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Listen, I am not a lawyer and I am not an expert, by any means, but I've been reading this forum for over a year, and now that I have also had some experience in these matters, I feel compelled to make a few observations about (what seems to me to be) the general strategy that JDBs (junk debt buyers) use, at least in California.


1st – The JDBs depend upon the fact that most defendants are not going to answer the complaint filed against them, which allows the JDB to receive a default judgement, winning the case, and allowing the JDB to then proceed to garnishing the defendant's wages. 


2nd – If the defendant does file an answer, the JDB's attorney will attempt to trick the defendant into admitting guilt or into making an error when responding to discovery requests, which the attorney will use to win their case.


3rd – JDB's attorney sends the defendant a CCP 98 (affidavit in lieu of live testimony) that will allow JDB to enter as evidence any documents attached, unless the defendant subpoenas the witness listed in the CCP 98 and files an objection to the CCP 98.


4th – The JDB's attorney, almost always, knowingly lies on the CCP 98 when they say that the witness will be available for service for the 20-days prior to the court date at an address within 150 miles of the court.


It has been my experience, and it seems to me that in most cases filed in California, that a defendant has an excellent chance of getting their case dismissed if they simply follow the guidelines provided by ASTMedic in his topic: How I beat Midland in California.  In addition, since ASTMedic's case, there have been two excellent cases that provide even more case law to use against the JDBs' strategy: Target v. Rocha and CACH v. Rodgers.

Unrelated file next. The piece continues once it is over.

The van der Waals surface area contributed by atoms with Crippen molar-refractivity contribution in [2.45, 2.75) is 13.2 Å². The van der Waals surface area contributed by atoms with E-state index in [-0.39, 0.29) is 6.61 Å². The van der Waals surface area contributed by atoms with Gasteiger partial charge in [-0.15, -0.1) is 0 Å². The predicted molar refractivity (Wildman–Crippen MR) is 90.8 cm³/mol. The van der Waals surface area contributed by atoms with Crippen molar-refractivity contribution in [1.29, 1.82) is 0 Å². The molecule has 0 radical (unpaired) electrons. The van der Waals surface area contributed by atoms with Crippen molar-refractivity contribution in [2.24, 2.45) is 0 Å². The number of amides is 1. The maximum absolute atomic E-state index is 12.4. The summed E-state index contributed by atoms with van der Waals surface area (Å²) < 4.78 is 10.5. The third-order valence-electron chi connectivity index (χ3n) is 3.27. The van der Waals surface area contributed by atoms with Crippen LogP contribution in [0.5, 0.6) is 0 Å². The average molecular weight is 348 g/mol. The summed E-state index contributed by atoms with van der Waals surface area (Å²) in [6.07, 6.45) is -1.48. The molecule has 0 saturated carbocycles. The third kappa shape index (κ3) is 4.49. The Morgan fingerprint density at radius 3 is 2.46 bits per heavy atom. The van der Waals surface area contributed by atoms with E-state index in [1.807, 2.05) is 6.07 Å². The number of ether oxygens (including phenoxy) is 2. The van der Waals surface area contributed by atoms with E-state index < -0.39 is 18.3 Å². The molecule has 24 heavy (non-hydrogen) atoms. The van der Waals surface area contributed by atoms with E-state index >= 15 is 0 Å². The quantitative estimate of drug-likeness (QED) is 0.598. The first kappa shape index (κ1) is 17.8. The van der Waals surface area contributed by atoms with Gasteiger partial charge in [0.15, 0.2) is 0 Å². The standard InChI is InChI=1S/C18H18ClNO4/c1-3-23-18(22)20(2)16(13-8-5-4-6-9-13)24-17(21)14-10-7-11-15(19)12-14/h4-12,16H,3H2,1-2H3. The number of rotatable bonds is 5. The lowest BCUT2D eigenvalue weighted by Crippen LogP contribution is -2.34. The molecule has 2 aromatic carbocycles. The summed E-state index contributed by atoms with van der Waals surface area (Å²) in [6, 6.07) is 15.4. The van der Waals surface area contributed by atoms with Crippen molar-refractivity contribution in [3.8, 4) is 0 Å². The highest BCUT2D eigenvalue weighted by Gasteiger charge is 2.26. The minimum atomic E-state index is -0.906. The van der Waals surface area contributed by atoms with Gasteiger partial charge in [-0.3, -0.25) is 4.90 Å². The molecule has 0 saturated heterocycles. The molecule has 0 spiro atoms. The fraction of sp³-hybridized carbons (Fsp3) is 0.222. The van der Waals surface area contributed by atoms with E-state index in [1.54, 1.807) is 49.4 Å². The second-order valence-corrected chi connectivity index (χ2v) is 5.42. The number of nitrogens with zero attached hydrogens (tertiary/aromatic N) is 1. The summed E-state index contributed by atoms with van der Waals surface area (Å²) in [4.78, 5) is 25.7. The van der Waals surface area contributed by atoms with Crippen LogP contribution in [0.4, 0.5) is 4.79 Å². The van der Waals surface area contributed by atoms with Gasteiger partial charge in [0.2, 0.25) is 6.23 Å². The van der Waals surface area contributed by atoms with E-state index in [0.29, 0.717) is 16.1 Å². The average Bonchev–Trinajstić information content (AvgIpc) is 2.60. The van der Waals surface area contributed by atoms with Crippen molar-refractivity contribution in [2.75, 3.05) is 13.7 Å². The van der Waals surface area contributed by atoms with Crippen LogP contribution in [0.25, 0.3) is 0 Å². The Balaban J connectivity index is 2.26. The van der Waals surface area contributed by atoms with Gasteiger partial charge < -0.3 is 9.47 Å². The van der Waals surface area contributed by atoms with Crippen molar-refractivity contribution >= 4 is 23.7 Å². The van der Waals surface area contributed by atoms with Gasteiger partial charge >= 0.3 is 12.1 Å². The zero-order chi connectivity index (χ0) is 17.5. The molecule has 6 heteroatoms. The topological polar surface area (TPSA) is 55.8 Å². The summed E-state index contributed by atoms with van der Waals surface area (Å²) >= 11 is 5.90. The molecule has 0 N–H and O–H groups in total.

Besides ASTMedic's guidelines, I also highly recommend the following two links that this forum lead me to, and which were particularly helpful to me. The first is a little old now, and was prior to Target v. Rocha and Cach v. Rogers, but contains actual filed court docs:


The second is the opinion from CACH v. Rodgers:


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I agree with everything except number 3.  And this is important.


Even if you fail to serve a subpoena on the witness most of the testimony in a typical CCP 98 affidavit, and most of the documents attached as exhibits, should NOT be admissible at trial IF YOU OBJECT.  This is because CCP 98 itself says, "To the extent the contents of the prepared testimony would have been admissible were the witness to testify orally thereto, the prepared testimony shall be received as evidence in the case..."


Most CCP 98 declarations do not contain testimony that would be admissible if the witness testified orally on the stand.  The declarations usually do not set forth sufficient foundation.  They usually contain hearsay that does not meet any exception.  So even if you do not serve a subpoena, a judge applying California rules of evidence should not admit a typical CCP 98 declaration into evidence.


I am not suggesting this as a strategy.  But if, for some reason, you do not serve a subpoena on the witness, you should file a written objection to the declaration.

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